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Photography Jeremy Mannella

What went down at SXM Festival

Hosted on the idyllic island of Saint Martin, SXM attracted some of biggest names in electronic dance music

If you were to circle every destination around the world where you thought there was a constantly evolving dance music scene, the same few names would appear. Maybe a handful of other places would crop up for those who have their ear to the ground, but the Caribbean island of Saint Martin, which attracts some of the biggest names in dance music every year, is still relatively unknown to the wider public. For a week around the middle of March, Saint Martin opens its beaches, mountains and villas to SXM Festival, an electronic dance music festival that first took place back in 2016.

“What makes this festival different from others is that SXM is the only festival that really takes over a whole island,” explains Olivia Gottlieb, vice president of marketing and business development of SXM. Since the festival’s inception, the line-up has featured giants of the electronic music scene such as Jamie Jones, Marco Carola, Nina Kraviz and Honey Dijon as well as showcasing an ever-expanding roster of local DJs. Showcasing many of the talented local DJs has always been on the top priority list for the organisers of the festival, none more so than Julian Prince – DJ, events organiser and founder of SXM. “This party shows one week of Saint Martin and what happens here electronic music-wise. The guys work really hard the whole year round to keep the vibe alive,” says Prince, adding “for us, it’s one way to reward them for their hard work.”

Prince spent his formative years cutting his teeth in and around the Montreal house scene of the 1990s. “Montreal had an incredible scene back then, countless after-hour clubs and some clandestine clubs as well,” Prince explains. The European and American-influenced sound of the Montreal scene bleeds through every stage of the festival, as does the “party anytime you feel like it” attitude, with the option to roll out of one stage in the early hours of the morning and watch the sunrise at another stage – accessible whenever you feel up to the mission. While the festival is not overtly “clandestine”, there is an intimacy around the island that comes with a small, tight-knit crowd. It’s one that from seeing many of the same faces over a week, brings more familiarity and affability to an island where the feeling is already omnipresent. “Not only are you getting the music, the culture of the island, the beauty of the island, the venues, it’s the people you’re surrounded with that are kind, awesome people who are very inclusive and want to make friends,” says Gottlieb.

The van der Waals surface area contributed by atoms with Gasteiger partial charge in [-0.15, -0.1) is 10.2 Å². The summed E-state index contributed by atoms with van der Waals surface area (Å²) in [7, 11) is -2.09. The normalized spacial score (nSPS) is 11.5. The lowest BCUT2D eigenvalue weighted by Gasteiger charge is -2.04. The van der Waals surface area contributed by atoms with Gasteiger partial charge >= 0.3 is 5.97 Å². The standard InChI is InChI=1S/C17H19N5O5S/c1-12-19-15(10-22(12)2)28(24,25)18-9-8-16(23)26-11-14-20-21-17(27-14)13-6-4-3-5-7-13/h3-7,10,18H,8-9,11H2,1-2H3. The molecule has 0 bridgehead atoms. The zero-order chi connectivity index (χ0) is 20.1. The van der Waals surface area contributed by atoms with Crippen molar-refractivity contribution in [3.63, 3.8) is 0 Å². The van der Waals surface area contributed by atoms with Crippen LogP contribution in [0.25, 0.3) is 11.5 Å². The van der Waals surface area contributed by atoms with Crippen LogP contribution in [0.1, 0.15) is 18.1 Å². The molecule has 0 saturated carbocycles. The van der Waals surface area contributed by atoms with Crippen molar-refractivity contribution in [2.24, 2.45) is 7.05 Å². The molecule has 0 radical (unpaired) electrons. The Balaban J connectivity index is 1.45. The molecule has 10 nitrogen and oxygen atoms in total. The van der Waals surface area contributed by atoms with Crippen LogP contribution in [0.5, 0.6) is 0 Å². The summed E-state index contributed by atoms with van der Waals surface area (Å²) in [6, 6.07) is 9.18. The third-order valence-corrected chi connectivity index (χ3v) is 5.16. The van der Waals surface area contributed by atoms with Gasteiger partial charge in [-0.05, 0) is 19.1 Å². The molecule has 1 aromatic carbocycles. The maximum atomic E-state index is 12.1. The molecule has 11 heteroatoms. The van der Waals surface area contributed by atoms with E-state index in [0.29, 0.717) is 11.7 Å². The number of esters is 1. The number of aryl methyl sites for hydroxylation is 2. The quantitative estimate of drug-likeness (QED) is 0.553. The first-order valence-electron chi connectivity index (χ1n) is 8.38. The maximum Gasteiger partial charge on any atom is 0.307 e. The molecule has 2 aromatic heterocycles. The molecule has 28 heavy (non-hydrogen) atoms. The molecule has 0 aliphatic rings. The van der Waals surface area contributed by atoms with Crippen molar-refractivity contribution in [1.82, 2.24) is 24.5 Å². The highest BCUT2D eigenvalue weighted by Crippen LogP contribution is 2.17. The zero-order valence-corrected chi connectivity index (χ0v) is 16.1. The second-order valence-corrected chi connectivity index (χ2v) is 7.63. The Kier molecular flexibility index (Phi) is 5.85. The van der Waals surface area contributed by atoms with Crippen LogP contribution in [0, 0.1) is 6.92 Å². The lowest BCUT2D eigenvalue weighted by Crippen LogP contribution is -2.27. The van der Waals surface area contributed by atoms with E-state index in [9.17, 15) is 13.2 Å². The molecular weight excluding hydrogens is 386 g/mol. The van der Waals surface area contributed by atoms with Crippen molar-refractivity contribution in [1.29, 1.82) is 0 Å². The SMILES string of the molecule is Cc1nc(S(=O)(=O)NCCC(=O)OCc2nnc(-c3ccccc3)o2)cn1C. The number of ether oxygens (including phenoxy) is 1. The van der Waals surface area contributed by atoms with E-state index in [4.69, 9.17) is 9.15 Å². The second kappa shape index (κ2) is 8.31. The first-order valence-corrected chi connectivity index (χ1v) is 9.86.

A scene unlike any other within the Caribbean, the island has attracted a hub of DJs concerned with building a varied and thriving electronic music scene complete with a backdrop of idyllic landscapes. One of the first expat DJs to make his mark on the scene was Mister T, who originally hails from France. He arrived in Saint Martin over a decade ago to helped grow Bliss, one of the biggest and most popular nightclubs in the Caribbean. “I was based in Paris originally, and I organised a big festival with 15 to 20 DJs at Nikki Beach in summer,” says Mister T. “I came here three times and then had an offer to not go back to Europe.” At the time the French DJ first arrived in Saint Martin, adapting to fit the vibe of the island was what proved successful in growing the electronic dance music scene. “The first time I played at Bliss in 2005 I played to local people used to hip hop and local music. I changed my selection a little bit and went to funky house music, disco house music – honestly, I broke the place,” Mister T recalls. 

Similarly, DJ Owlïsh found his way onto the island after spending his adolescence in Paris, working various jobs around France and Saint Martin until he found his passion for electronic music and love for the island. “When I arrived here and discovered the nightlife, I knew I needed to stay,” he tells Dazed. “Even though the island is small, it has so much to offer – from hiking to spending time on the beach.” Owlïsh found himself enamoured with the melodic, funky sounds of the island, and quickly realised that it was becoming ingrained in the culture of Saint Martin through regular exposure. “We give some education about the music when we play,” he explains. “I try to catch the vibe of the people and help them discover my sound and new electronic music.”